Updated: 2015-01-28 07:38
By Yang Feiyue(China Daily)
A proposed high-speed rail linking Beijing and Moscow is among many transnational transport projects that may hasten tourism development. Yang Feiyue reports.
Tourism between China and Russia is about to accelerate since a 7,000-kilometer, 1.5 trillion yuan ($245 billion) high-speed rail under consideration will cut travel time between Beijing and Moscow from six days to two, the Beijing Information Office says.
"The high-speed train will give tourists another option and bring more visitors to China," says Jiang Yiyi, director of the China Tourism Academy's International Tourism Development Institute.
Top and above: It takes six days to travel on train from Beijing to Moscow. The newly planned high-speed rail will cut the time to two days. Photos by Hong Yu / For China Daily
It will run through Kazakhstan and likely boost tourism among countries along the ancient Silk Road, especially Central Asian nations, she says.
More than 2 million Russians visited China last year. Most were from the country's easternmost areas, National Public Opinion Poll Lab chief analyst Liu Zhiming says.
"The high-speed rail will make it more convenient for them to explore China," Liu says.
An advantage over the nine-hour direct flight between the capitals is the train affords such scenery as primitive forests, lakes and wetlands, Jiang says.
Rail transport affords greater capacity than air travel and can deliver bulk cargo, too, experts point out.
The rail is expected to significantly profit China and neighbors by enhancing exports to western Asia and Europe while reviving the Silk Road, experts say.
China has more bordering countries than any other. And travel among countries reduces international tensions, says Zhang Guangrui, honorary director of the Tourism Research Center at the Chinese Academy of Social Sciences.
The rail's benefits to cooperation will be long term, Zhang writes in the China's Tourism Development: Analysis and Forecast (2014-15), the Tourism Research Center's annual green paper.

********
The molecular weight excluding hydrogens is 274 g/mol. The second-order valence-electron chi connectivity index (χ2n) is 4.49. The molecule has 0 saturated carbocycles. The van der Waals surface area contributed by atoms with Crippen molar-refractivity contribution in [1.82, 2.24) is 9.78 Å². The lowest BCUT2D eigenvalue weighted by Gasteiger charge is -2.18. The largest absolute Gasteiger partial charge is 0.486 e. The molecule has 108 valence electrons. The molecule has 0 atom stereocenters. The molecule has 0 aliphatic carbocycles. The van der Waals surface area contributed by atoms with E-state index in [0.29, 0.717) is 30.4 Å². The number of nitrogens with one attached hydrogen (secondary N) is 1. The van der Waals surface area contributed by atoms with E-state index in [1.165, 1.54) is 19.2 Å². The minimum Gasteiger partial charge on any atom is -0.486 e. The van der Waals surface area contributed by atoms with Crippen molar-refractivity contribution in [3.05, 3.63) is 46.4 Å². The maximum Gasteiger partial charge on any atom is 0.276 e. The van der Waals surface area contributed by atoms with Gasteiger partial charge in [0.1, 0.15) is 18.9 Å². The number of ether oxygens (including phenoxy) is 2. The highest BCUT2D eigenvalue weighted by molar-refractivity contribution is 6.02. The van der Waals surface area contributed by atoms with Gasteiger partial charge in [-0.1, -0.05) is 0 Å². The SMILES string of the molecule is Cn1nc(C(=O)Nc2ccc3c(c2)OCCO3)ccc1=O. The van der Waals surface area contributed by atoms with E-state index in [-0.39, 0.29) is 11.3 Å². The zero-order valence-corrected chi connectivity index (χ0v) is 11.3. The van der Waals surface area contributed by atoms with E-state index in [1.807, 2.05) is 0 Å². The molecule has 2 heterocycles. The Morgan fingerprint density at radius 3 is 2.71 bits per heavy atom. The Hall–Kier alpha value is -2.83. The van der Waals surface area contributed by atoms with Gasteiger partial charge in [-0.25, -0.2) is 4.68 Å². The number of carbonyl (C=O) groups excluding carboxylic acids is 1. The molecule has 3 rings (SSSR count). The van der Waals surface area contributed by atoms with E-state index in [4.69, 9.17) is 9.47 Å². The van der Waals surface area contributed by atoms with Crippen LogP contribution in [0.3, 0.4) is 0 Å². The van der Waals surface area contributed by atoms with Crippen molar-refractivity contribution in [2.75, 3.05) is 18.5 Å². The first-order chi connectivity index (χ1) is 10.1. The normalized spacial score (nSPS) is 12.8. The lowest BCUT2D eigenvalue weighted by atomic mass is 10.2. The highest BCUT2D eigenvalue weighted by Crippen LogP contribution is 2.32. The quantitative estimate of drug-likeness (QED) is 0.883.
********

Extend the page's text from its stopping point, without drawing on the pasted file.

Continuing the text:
The report points out that the Beijing-Moscow high-speed rail and other forthcoming transport projects, such as a circuit railroad across South Korea, Russia and Mongolia, promise to enhance tourism. Other proposals include a northeastern-Asia rail, road and sea transport passage, and land transport connecting China with western and southern Asia.
Money will be the Beijing-Moscow rail's biggest hurdle, Chinese Academy of Engineering academician Wang Mengshu says.
Wang says the construction costs are astronomical, adding that it will take five years to complete the rail once the investment is lined up.
China typically provides investment, technology and equipment to build transnational high-speed railways and assists post-construction operations, Wang says.
It participated in building Turkey's Ankara-Istanbul high-speed rail, which went into service in July.
It signed a memorandum of understanding with Russia in October and will bid on the Moscow-Kazan rail.
China also signed a $12 billion coastal rail project with Nigeria's transportation authority in November. And it has announced intentions or signed memorandums with the United Kingdom, India, Laos, Thailand, the United States and Brazil.
China's high-speed rail development has transformed domestic tourism. Travel time between Beijing and Shanghai has been cut by five hours. It now takes only nine hours to travel from Beijing to Guangzhou.
This facilitates previously impossible weekend trips, Jiang says.
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(China Daily 01/28/2015 page24)